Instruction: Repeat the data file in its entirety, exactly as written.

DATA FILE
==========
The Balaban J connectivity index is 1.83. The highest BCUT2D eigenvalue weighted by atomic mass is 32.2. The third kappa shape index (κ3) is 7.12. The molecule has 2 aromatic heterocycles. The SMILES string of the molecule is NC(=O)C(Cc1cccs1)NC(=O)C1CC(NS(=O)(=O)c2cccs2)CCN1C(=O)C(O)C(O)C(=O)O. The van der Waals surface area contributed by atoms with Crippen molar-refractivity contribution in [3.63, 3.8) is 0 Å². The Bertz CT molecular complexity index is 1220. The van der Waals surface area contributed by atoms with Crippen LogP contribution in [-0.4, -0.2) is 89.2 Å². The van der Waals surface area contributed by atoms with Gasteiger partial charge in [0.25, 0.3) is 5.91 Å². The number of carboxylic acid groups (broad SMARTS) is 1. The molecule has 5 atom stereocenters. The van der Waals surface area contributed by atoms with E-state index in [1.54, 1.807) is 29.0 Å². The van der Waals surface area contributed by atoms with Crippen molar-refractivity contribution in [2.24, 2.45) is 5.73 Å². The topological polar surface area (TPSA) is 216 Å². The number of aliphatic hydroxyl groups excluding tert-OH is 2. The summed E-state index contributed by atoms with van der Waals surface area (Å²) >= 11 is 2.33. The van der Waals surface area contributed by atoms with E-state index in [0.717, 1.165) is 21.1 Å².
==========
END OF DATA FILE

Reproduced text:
The Balaban J connectivity index is 1.83. The highest BCUT2D eigenvalue weighted by atomic mass is 32.2. The third kappa shape index (κ3) is 7.12. The molecule has 2 aromatic heterocycles. The SMILES string of the molecule is NC(=O)C(Cc1cccs1)NC(=O)C1CC(NS(=O)(=O)c2cccs2)CCN1C(=O)C(O)C(O)C(=O)O. The van der Waals surface area contributed by atoms with Crippen molar-refractivity contribution in [3.63, 3.8) is 0 Å². The Bertz CT molecular complexity index is 1220. The van der Waals surface area contributed by atoms with Crippen LogP contribution in [-0.4, -0.2) is 89.2 Å². The van der Waals surface area contributed by atoms with Gasteiger partial charge in [0.25, 0.3) is 5.91 Å². The number of carboxylic acid groups (broad SMARTS) is 1. The molecule has 5 atom stereocenters. The van der Waals surface area contributed by atoms with E-state index in [1.54, 1.807) is 29.0 Å². The van der Waals surface area contributed by atoms with Crippen molar-refractivity contribution in [2.24, 2.45) is 5.73 Å². The topological polar surface area (TPSA) is 216 Å². The number of aliphatic hydroxyl groups excluding tert-OH is 2. The summed E-state index contributed by atoms with van der Waals surface area (Å²) >= 11 is 2.33. The van der Waals surface area contributed by atoms with E-state index in [0.717, 1.165) is 21.1 Å².